By Ivan Avila
“Judy,” a feature film offering a glimpse into the last year of actress Judy Garland’s life, quickly sucks its viewers into a harsh story and a relentless chain of hard decisions. This year marks the 50th anniversary of Garland’s death.
“Judy” is not the first Garland biopic, according to The Hollywood Reporter. Actress Judy Davis gave her interpretation of Garland in a TV miniseries a little under two decades ago. Davis merely lip-synced Garland’s original recordings.
The 2019 biopic stars Renée Zellweger and takes place during the actress’ final London performances in the winter of 1968, when Garland’s voice was not at its best. So Zellweger, who plays Garland, decided to perform the song herself.
According to the Chicago Tribune, Zellweger said, “There are certain things about her experiences that I understand having lived the life inside Hollywood.” She said she understands the differences between the projections of a public persona and the true human experience, and that this connection had allowed her to embody the objectified and mistreated actress.
What starts as a casual, chronological story beginning with a younger Garland (Darci Shaw), soon turns into a roller coaster of a film. Garland begins the film on the yellow brick road, but in a flash, the film catches up to a more defeated Garland. The one-time beloved child actress is an alcoholic, homeless, pill-addicted, divorced mother.
While Garland finds ways of coping with the situations she finds herself in, watching the film industry’s practically felonious treatment of her is dread-inspiring.
Then again, though the movie has a dark tone, it always seems to find comedic relief, a little light in every scene.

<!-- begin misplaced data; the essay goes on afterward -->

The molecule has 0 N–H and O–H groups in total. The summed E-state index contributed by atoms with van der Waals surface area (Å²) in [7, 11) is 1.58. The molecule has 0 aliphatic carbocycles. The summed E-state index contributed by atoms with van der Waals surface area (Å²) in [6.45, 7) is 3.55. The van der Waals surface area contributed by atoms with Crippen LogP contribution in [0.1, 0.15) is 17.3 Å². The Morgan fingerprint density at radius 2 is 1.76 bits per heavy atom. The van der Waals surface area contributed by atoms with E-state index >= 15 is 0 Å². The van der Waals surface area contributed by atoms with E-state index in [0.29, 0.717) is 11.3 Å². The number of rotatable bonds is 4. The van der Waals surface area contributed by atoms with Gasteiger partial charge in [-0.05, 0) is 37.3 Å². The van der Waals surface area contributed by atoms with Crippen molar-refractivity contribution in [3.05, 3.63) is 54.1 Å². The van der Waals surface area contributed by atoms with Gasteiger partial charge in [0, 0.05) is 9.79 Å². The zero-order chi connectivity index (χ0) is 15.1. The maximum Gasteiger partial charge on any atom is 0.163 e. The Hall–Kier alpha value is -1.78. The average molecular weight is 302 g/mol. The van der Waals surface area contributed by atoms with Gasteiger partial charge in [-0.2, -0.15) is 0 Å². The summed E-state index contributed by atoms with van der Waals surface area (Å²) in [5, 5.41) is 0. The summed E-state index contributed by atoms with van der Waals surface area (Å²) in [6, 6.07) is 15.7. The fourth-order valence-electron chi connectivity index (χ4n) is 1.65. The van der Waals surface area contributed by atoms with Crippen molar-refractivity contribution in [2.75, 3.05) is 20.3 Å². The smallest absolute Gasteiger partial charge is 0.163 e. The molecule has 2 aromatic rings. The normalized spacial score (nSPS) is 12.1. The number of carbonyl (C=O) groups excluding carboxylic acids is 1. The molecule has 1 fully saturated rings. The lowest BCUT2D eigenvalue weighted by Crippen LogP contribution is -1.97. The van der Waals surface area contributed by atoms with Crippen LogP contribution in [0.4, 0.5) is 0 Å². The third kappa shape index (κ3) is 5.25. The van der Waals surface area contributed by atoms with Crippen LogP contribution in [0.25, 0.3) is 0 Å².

Even when things are not going her way, she still finds hope, making for a good balance of doom and gloom and optimism.
Her struggles with abuse and addiction plague her throughout the film, but from under all the despair shine traces of a kindhearted, likeable and string-willed woman. Garland’s will to survive not only for herself but also for her children is just as inspiring.
The film shines perhaps the most in its musical numbers. The microphone transforms this fragile, almost-defeated Garland into an unstoppable force. Her glamour leaves viewers in eager anticipation of her next performance. “Over the Rainbow” is one of the hardest hitters.
Zellweger really goes all out in her performance. Longtime fan Charles Gregory said, “I’ve been a Judy Garland fan my whole life. She captured ‘it.’”
The film, by Rupert Goold, is based on a play by Peter Quilter that focused on the final months of Garland’s life, according to THR. Goold’s own past work as a theater director comes out in the cinematography, which uses flashbacks to tell Garland’s story in a non-linear fashion.
“Judy” debuted Sept. 27. It’s a stunning film, and definitely a must-see.